Why is Anti-corruption a specific challenge in infrastructure projects?
Corruption is present in all layers of the society all over the world. Better structured societies have already experienced serious cases of corruption that impeded their development. They can remedy their mistakes and improve their citizens' awareness, but they are not able to eliminate future incidents. Developing societies have the same problem, but without the lessons learned about the damages caused by corruption. Unfortunately, it is still perceived to be an opportunity rather than a step back, with individual interests juxtaposing the collective interests of the modern society and pulling us away from our Sustainable Development Goals. Regrettably the topic became recurrent in our everyday lives. Corruption is one of the main barriers for investments in infrastructure projects. Large amounts of money, complex processes, and a lack of transparency all encourage corrupt practices.
What are the obstacles of ensuring RBC&AC in infrastructure projects?
Lack of transparency: only half of the G20 countries have published their infrastructure projects pipeline.
Missing or inefficient processes: the lack of processes or the existence of long and complex processes impede transparency and encourage corruption.
Questionable operation models: in the Sub-Saharan Africa, 70% of the water supplied by the companies in this area is lost due to leakage, lack of measurement or theft.
Complex taxes and regulations: the strengthening of international regulation reduces the interest in investing in projects abroad because of the complexity and possible manipulation of the processes.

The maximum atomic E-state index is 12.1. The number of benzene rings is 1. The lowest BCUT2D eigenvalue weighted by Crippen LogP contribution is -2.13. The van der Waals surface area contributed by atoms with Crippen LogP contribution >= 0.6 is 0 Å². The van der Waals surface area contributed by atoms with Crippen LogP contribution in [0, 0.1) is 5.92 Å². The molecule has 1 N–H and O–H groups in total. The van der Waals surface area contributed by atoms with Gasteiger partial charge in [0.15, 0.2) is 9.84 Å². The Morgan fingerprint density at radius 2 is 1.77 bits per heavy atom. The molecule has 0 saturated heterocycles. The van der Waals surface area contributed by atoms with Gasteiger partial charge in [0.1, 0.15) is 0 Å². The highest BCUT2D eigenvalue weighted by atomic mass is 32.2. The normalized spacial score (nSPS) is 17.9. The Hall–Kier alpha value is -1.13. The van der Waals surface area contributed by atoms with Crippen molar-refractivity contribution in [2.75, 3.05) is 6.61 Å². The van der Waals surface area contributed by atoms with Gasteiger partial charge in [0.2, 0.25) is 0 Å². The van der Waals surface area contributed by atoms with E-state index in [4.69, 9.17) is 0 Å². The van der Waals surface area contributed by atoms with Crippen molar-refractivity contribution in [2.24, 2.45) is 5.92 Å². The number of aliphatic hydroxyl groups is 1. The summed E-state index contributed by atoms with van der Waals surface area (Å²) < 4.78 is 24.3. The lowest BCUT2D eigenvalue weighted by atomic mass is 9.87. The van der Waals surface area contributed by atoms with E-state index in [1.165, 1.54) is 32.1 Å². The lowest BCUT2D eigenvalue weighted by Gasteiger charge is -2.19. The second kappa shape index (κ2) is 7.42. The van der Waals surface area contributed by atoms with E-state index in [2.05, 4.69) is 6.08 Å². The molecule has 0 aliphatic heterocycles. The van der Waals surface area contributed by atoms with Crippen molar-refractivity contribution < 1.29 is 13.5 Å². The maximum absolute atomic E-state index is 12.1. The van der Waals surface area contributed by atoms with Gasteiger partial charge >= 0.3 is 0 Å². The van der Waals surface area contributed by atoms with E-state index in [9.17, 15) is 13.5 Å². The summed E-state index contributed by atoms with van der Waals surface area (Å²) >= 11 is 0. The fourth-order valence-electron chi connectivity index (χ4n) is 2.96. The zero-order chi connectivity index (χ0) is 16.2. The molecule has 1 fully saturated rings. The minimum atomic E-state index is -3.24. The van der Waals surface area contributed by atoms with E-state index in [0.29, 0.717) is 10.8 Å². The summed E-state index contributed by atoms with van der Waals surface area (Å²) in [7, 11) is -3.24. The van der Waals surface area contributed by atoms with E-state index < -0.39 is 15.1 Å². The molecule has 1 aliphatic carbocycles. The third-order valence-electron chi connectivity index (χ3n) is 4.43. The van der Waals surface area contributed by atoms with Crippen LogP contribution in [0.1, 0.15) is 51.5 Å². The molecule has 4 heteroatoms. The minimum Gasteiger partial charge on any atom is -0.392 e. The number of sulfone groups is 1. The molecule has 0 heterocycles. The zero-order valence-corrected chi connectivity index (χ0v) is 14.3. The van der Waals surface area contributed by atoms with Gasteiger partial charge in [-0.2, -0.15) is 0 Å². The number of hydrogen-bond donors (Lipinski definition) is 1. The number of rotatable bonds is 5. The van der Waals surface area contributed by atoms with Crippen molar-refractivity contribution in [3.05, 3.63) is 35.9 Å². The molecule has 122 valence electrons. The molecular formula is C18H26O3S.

Corruption: many infrastructure projects are considered to be highly attractive, but the relation between the investment risk and the financial return deters large investors.
Where do you see opportunities for improving RBC&AC in infrastructure projects?
Compliance has a preventive effect that justifies investments. Private corporations, many state-owned companies and even the government of several countries are strongly investing in adequate procedures that generate greater efficiency, transparence and security. Likewise, civil society plays an important role as it is not only the actual source of funds, but should also be the main beneficiary of infrastructure projects. A growing number of citizens fights for its rights and struggles to get better products and services. In addition, cases of non-compliance come into light more and more frequently.
I believe there are five core aspects in the fight against corruption, which also benefit societies in general:
Regulation: clear, feasible and disseminated rules, agreed by all in the society.
Education: training and capacity-building on concepts of integrity and ethics to engage all stakeholders.
Cooperation between different countries and regulatory and investigation spheres.
Transparency: tools to disseminate, monitor and follow-up public information.
Independence: freedom for investigating and judging cases of corruption.
How can B20 contribute to an improvement of RBC&AC in infrastructure projects?
Society, as well as the government and business leaders, bear the moral obligation of carefully considering the dilemmas of infrastructure development. The negative impacts usually disproportionately affect the poorest and most vulnerable individuals. While the improvement of public services typically benefits society, the risks and negative impacts of infrastructure development must also be considered from the outset in order to ensure sufficient protection for those affected. As a result of the sustainable development goals, the increasing need for infrastructure and the impact of climate changes, we must ensure that our investment decisions benefit society as a whole. It is about making the right decision on the long-term and about positioning ourselves on the right side of history.